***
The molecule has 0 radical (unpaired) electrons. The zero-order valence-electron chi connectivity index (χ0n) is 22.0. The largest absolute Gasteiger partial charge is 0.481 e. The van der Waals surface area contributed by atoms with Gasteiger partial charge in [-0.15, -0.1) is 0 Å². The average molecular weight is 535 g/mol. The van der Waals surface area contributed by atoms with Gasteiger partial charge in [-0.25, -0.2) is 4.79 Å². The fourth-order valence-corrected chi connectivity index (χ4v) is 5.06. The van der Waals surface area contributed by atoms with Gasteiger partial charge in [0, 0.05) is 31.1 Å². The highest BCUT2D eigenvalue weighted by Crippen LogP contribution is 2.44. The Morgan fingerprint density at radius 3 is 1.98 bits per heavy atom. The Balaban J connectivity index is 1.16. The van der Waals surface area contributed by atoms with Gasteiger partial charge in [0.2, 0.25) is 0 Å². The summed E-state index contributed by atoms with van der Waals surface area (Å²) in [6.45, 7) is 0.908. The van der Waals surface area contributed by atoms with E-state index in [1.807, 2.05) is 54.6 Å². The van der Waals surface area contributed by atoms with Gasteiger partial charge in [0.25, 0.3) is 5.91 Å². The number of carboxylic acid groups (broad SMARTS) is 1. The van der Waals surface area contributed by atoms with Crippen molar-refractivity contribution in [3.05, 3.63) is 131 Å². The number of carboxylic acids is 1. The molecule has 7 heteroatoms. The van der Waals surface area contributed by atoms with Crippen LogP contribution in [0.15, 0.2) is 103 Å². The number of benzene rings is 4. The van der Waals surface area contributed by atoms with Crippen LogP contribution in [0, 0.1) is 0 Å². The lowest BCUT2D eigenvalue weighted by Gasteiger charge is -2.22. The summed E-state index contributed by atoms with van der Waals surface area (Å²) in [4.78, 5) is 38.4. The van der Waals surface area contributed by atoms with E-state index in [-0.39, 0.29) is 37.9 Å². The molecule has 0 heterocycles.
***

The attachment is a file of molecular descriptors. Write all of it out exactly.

The molecule has 0 radical (unpaired) electrons. The zero-order valence-electron chi connectivity index (χ0n) is 22.0. The largest absolute Gasteiger partial charge is 0.481 e. The van der Waals surface area contributed by atoms with Gasteiger partial charge in [-0.15, -0.1) is 0 Å². The average molecular weight is 535 g/mol. The van der Waals surface area contributed by atoms with Gasteiger partial charge in [-0.25, -0.2) is 4.79 Å². The fourth-order valence-corrected chi connectivity index (χ4v) is 5.06. The van der Waals surface area contributed by atoms with Gasteiger partial charge in [0, 0.05) is 31.1 Å². The highest BCUT2D eigenvalue weighted by Crippen LogP contribution is 2.44. The Morgan fingerprint density at radius 3 is 1.98 bits per heavy atom. The Balaban J connectivity index is 1.16. The van der Waals surface area contributed by atoms with Gasteiger partial charge in [0.2, 0.25) is 0 Å². The summed E-state index contributed by atoms with van der Waals surface area (Å²) in [6.45, 7) is 0.908. The van der Waals surface area contributed by atoms with E-state index in [1.807, 2.05) is 54.6 Å². The van der Waals surface area contributed by atoms with Gasteiger partial charge in [0.25, 0.3) is 5.91 Å². The number of carboxylic acid groups (broad SMARTS) is 1. The van der Waals surface area contributed by atoms with Crippen molar-refractivity contribution in [3.05, 3.63) is 131 Å². The number of carboxylic acids is 1. The molecule has 7 heteroatoms. The van der Waals surface area contributed by atoms with Crippen LogP contribution in [0.15, 0.2) is 103 Å². The number of benzene rings is 4. The van der Waals surface area contributed by atoms with Crippen LogP contribution in [0, 0.1) is 0 Å². The lowest BCUT2D eigenvalue weighted by Gasteiger charge is -2.22. The summed E-state index contributed by atoms with van der Waals surface area (Å²) in [4.78, 5) is 38.4. The van der Waals surface area contributed by atoms with E-state index in [-0.39, 0.29) is 37.9 Å². The molecule has 0 heterocycles.